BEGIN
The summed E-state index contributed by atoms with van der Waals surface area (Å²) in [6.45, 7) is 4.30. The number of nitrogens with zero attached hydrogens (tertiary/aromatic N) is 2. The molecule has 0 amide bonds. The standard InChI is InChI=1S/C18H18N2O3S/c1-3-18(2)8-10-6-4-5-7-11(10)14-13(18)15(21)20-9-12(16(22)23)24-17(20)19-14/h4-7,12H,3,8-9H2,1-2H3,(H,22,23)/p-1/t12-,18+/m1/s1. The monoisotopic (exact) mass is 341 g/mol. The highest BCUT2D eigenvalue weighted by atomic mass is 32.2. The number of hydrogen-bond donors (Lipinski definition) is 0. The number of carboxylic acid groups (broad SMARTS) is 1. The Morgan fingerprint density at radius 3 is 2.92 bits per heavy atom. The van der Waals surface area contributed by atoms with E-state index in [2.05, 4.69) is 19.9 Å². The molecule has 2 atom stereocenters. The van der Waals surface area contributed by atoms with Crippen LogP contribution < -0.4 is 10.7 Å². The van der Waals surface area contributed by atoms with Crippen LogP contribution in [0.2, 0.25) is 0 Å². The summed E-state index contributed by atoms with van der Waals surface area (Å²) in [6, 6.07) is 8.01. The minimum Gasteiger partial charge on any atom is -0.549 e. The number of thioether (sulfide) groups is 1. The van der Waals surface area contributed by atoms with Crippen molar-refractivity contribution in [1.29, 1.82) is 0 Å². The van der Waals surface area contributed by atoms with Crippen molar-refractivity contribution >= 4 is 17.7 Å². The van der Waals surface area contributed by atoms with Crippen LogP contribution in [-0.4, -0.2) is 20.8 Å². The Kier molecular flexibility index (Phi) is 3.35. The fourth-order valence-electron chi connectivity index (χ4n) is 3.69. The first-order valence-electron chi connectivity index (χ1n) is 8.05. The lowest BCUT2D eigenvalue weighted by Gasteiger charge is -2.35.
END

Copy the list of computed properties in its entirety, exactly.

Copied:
The summed E-state index contributed by atoms with van der Waals surface area (Å²) in [6.45, 7) is 4.30. The number of nitrogens with zero attached hydrogens (tertiary/aromatic N) is 2. The molecule has 0 amide bonds. The standard InChI is InChI=1S/C18H18N2O3S/c1-3-18(2)8-10-6-4-5-7-11(10)14-13(18)15(21)20-9-12(16(22)23)24-17(20)19-14/h4-7,12H,3,8-9H2,1-2H3,(H,22,23)/p-1/t12-,18+/m1/s1. The monoisotopic (exact) mass is 341 g/mol. The highest BCUT2D eigenvalue weighted by atomic mass is 32.2. The number of hydrogen-bond donors (Lipinski definition) is 0. The number of carboxylic acid groups (broad SMARTS) is 1. The Morgan fingerprint density at radius 3 is 2.92 bits per heavy atom. The van der Waals surface area contributed by atoms with E-state index in [2.05, 4.69) is 19.9 Å². The molecule has 2 atom stereocenters. The van der Waals surface area contributed by atoms with Crippen LogP contribution < -0.4 is 10.7 Å². The van der Waals surface area contributed by atoms with Crippen LogP contribution in [0.2, 0.25) is 0 Å². The summed E-state index contributed by atoms with van der Waals surface area (Å²) in [6, 6.07) is 8.01. The minimum Gasteiger partial charge on any atom is -0.549 e. The number of thioether (sulfide) groups is 1. The van der Waals surface area contributed by atoms with Crippen molar-refractivity contribution in [1.29, 1.82) is 0 Å². The van der Waals surface area contributed by atoms with Crippen molar-refractivity contribution >= 4 is 17.7 Å². The van der Waals surface area contributed by atoms with Crippen LogP contribution in [-0.4, -0.2) is 20.8 Å². The Kier molecular flexibility index (Phi) is 3.35. The fourth-order valence-electron chi connectivity index (χ4n) is 3.69. The first-order valence-electron chi connectivity index (χ1n) is 8.05. The lowest BCUT2D eigenvalue weighted by Gasteiger charge is -2.35.